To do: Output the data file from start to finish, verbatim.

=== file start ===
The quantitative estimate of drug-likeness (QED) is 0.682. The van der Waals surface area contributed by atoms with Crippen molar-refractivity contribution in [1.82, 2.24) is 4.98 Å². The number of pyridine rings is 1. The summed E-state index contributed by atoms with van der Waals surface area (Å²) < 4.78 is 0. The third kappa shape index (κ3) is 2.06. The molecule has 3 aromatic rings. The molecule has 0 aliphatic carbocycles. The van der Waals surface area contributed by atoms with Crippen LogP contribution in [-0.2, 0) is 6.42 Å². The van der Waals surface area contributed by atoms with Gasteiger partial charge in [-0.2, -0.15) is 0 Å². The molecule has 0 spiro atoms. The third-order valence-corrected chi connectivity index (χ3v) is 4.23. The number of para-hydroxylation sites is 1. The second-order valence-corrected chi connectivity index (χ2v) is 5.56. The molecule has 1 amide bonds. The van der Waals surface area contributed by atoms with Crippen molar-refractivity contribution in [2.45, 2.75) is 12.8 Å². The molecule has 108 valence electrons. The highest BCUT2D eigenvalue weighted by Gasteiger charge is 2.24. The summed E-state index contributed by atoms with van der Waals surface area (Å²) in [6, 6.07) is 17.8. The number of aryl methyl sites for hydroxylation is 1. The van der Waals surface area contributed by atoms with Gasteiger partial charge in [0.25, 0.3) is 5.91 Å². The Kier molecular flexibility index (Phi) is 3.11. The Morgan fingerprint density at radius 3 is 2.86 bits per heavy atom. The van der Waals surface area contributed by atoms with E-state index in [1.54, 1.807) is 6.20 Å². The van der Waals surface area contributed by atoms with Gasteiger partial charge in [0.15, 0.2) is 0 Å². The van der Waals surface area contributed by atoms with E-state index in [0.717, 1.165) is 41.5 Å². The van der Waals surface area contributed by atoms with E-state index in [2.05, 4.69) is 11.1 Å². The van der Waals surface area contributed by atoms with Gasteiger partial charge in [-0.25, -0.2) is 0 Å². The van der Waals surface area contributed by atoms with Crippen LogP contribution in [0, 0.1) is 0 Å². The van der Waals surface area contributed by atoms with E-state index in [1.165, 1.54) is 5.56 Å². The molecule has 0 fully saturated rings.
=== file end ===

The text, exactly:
The quantitative estimate of drug-likeness (QED) is 0.682. The van der Waals surface area contributed by atoms with Crippen molar-refractivity contribution in [1.82, 2.24) is 4.98 Å². The number of pyridine rings is 1. The summed E-state index contributed by atoms with van der Waals surface area (Å²) < 4.78 is 0. The third kappa shape index (κ3) is 2.06. The molecule has 3 aromatic rings. The molecule has 0 aliphatic carbocycles. The van der Waals surface area contributed by atoms with Crippen LogP contribution in [-0.2, 0) is 6.42 Å². The van der Waals surface area contributed by atoms with Gasteiger partial charge in [-0.2, -0.15) is 0 Å². The molecule has 0 spiro atoms. The third-order valence-corrected chi connectivity index (χ3v) is 4.23. The number of para-hydroxylation sites is 1. The second-order valence-corrected chi connectivity index (χ2v) is 5.56. The molecule has 1 amide bonds. The van der Waals surface area contributed by atoms with Crippen molar-refractivity contribution in [2.45, 2.75) is 12.8 Å². The molecule has 108 valence electrons. The highest BCUT2D eigenvalue weighted by Gasteiger charge is 2.24. The summed E-state index contributed by atoms with van der Waals surface area (Å²) in [6, 6.07) is 17.8. The number of aryl methyl sites for hydroxylation is 1. The van der Waals surface area contributed by atoms with Gasteiger partial charge in [0.25, 0.3) is 5.91 Å². The Kier molecular flexibility index (Phi) is 3.11. The Morgan fingerprint density at radius 3 is 2.86 bits per heavy atom. The van der Waals surface area contributed by atoms with E-state index in [1.54, 1.807) is 6.20 Å². The van der Waals surface area contributed by atoms with Gasteiger partial charge in [0.15, 0.2) is 0 Å². The van der Waals surface area contributed by atoms with E-state index in [0.717, 1.165) is 41.5 Å². The van der Waals surface area contributed by atoms with E-state index in [2.05, 4.69) is 11.1 Å². The van der Waals surface area contributed by atoms with Gasteiger partial charge in [-0.25, -0.2) is 0 Å². The van der Waals surface area contributed by atoms with Crippen LogP contribution in [0, 0.1) is 0 Å². The van der Waals surface area contributed by atoms with E-state index in [1.165, 1.54) is 5.56 Å². The molecule has 0 fully saturated rings.